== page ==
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PLUS: Beware the Tiny Stick of Regulation
Your weekly dose of Seriously Risky Business news is written by Tom Uren, edited by Patrick Gray with help from Catalin Cimpanu. It's supported by the Cyber Initiative at the Hewlett Foundation and founding corporate sponsor Proofpoint.
Signal says it will pull out of the UK market if the country's Online Safety Bill forces it to weaken its encryption. Signal won't be asked to weaken its encryption, but it may well be asked to make other compromises.
Although the UK's proposed Online Safety Bill aims to make the internet safer (here is a good background overview) it has received its fair share of criticism over time. Advocates of strong encryption are particularly concerned about sections that give the regulator the power to tell companies that they must "use accredited technology to identify CSEA [child sexual exploitation and abuse] content, whether communicated publicly or privately by means of the service, and to swiftly take down that content". (The Act also covers terrorism-related content like beheading videos etc. Grim.)
In this case the regulator, Ofcom, gets to decide what technology is accredited based on meeting minimum standards of accuracy. Advocates worry that these technologies will undermine or even break the strong end-to-end encryption offered by many services.
Simply put, the intent here is to force communications platforms to do more about CSEA and terrorism-related content. The government perception here is that many companies do the bare minimum to tackle the problem and regulation is needed to force them to take meaningful action.
There are many approaches that can mitigate online harms including the presence of CSEA material without compromising end-to-end encrypted messaging. These can include, for example, examining metadata for suspicious behaviour, preventing inappropriate contact between children and adults, and making it harder to recreate accounts after being banned. Many of these measures have a privacy impact, but we think it can be justified.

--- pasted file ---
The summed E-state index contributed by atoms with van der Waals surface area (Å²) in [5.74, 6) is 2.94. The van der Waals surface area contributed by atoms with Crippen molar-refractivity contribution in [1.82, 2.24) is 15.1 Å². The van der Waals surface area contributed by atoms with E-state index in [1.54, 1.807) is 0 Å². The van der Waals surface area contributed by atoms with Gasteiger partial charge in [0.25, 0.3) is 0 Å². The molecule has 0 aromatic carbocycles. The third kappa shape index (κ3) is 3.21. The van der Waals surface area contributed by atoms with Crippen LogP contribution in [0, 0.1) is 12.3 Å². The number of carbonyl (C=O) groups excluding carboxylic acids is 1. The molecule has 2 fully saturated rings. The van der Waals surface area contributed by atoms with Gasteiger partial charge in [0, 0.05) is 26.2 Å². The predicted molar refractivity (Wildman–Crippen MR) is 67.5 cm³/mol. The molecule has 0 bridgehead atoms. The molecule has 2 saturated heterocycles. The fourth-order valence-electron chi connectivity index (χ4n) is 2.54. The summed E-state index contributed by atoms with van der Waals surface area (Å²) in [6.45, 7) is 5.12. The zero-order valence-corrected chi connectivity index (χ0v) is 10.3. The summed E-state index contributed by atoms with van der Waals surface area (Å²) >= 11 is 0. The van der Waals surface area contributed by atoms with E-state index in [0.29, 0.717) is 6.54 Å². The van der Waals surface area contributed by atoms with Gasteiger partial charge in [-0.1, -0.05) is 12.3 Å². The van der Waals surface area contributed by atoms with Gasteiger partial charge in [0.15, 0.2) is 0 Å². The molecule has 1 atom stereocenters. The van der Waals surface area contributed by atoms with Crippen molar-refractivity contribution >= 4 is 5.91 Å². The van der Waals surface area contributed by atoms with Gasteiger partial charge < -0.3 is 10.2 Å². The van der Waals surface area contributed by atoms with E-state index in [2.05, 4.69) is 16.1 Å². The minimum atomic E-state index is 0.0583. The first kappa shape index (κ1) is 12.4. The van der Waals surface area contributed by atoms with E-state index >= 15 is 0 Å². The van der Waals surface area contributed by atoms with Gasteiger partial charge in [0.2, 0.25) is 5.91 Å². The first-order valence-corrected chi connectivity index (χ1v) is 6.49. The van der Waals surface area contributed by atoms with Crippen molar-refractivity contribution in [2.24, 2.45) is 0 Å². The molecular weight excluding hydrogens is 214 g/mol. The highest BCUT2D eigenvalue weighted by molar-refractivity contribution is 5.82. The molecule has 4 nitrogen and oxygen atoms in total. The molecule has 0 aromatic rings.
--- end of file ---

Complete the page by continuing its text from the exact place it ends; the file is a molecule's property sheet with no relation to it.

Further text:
At a high level, the UK legislation's idea to force companies to do more is similar to Australia's 2021 Online Safety Act. It requires that companies meet Basic Online Safety Expectations (aka the Expectations) which are essentially set by ministerial decree and so can be amended easily. When it comes to encryption the Expectations state:
If the service uses encryption, the provider of the service will take reasonable steps to develop and implement processes to detect and address material or activity on the service that is unlawful or harmful.
As an aside, the Expectations also immediately rules out steps that would weaken or make encryption less effective. This is good, although we'd like to have seen this in the legislation rather than in the more easily amended Expectations.
In addition to empowering the Minister to set the Expectations, the Act also gives the eSafety Office the ability to issue "transparency notices" that require companies to report on how they are implementing these expectations.
The eSafety Office has already published a summary of the first tranche of replies it received from companies including Apple, Meta, WhatsApp and Microsoft. It makes for interesting reading, mostly because it lays out just how different various platforms' approaches to mitigating CSEA material are. It's also immediately clear that there are opportunities for improving their approaches that have nothing to do with encrypted messaging.
There is variety, for example, in how robustly different services try to prevent offenders from creating new accounts after they've been banned from a platform. All of the providers eSafety asked took some steps, but some used a far wider range of indicators to prevent re-registration.
Last week the eSafety Office issued a second tranche of transparency notices to TikTok, Twitch, YouTube, and Twitter among others (good luck getting answers from Twitter, lol). It is pretty clear that it intends to use its powers to strongly encourage service providers to up their game.
This is where we think Signal faces a risk. Even though it won't be asked to undermine encryption, Signal may well be asked what other measures it can take to mitigate CSEA material — maybe in Australia, maybe in the UK, or maybe even in the EU or US.
Signal deliberately takes steps to minimise the amount of information it collects and only responds to law enforcement requests with the account's creation date and the date that account last connected to its service. This doesn't leave much scope to mitigate CSEA material risks.